The Ugly Truth About Pain

The Ugly Truth About Pain

These days it doesn’t take much time on the Internet before I find a post that makes me roll my eyes, but I’ve noticed a pattern lately of certain images and ideas on the blogging website Tumblr that make me sick to my stomach with rage.

Every now and then, I’ll come across an image of a person self-harming, or someone who has self harmed. And the picture will have some pretty, innocent quote around it. Or the scars will be surrounded by dainty and sweet decorations like flowers or hearts.

What the worst part is, is that the image will be responded to with someone saying how beautiful these images are.

A select group of young females are trying to romanticize self-injury, turning an extremely addictive and destructive behavior into poetic justice.

The most ironic part about it is that the images are sometimes reposted by girls who have never partaken in any self-injurious behavior, but find it beautiful and admirable.

As someone who struggled with self-harm for several years, I was stunned by what I saw, and in many ways I was extremely offended.

It is very strange, the thoughts our minds never forget and the thoughts they struggle to remember.

I can’t recall what I had for dinner last night, but I can’t forget the panic I felt the first time someone saw my arms after a night of self-harm.

I remember it was in seventh grade.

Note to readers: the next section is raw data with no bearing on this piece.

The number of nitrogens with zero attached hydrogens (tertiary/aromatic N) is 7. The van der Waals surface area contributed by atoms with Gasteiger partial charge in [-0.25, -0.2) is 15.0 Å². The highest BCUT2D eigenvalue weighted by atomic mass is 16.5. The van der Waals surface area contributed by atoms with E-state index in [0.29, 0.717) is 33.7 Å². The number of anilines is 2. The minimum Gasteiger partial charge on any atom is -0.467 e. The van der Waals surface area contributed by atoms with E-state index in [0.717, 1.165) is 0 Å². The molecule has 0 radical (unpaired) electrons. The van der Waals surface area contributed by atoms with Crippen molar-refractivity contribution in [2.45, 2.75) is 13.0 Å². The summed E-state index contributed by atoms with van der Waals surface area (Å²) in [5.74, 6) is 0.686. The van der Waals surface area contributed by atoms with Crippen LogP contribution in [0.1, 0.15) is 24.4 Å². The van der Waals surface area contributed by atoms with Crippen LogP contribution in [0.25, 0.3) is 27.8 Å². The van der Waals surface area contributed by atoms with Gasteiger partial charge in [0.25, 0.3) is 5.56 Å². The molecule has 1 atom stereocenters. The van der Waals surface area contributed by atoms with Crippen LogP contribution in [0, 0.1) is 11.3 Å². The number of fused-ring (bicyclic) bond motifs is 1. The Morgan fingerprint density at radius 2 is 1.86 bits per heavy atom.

I remember being in my environmental science class.

I remember the shock and confusion in her eyes.

I remember my heart and mind racing as I desperately tried to come up with a million excuses for the markings within a single nanosecond.

But mostly, I remember being absolutely ashamed of myself.

Let me just say that self-harm is not an action that is beautiful, or romantic, or glamorous in any way shape or form.

It is not cute or pretty or inspirational.

It is a horrible coping method that can destroy the lives of many people. And it almost ruined mine.

Self-injurious behaviors are symptoms of several mental illnesses including, but not limited to: borderline personality disorder, anxiety disorders, depression, anorexia nervosa, bulimia nervosa, oppositional defiant disorder, and conduct disorder.

Now, you’re probably thinking the same question I’ve been asked thousands of times throughout my years of suffering to my years of recovery: why would anyone do that?

To tell you the truth, it’s different for everybody. For example, some people do it as a means of control, some people do it for the rush, and some people do it because they think they deserve it.

But no matter what a person’s reason is, the results are always the same.





According to Mental Health America, an estimated two million people in the country engage in self-injury every year.

And I can guarantee that out of those two million, not one of them thinks their acts are beautiful or something other people should be dazzled by.

Do you know what can happen to someone who self-harms or is in recovery when they see a picture of an injured arm on the internet? Relapse.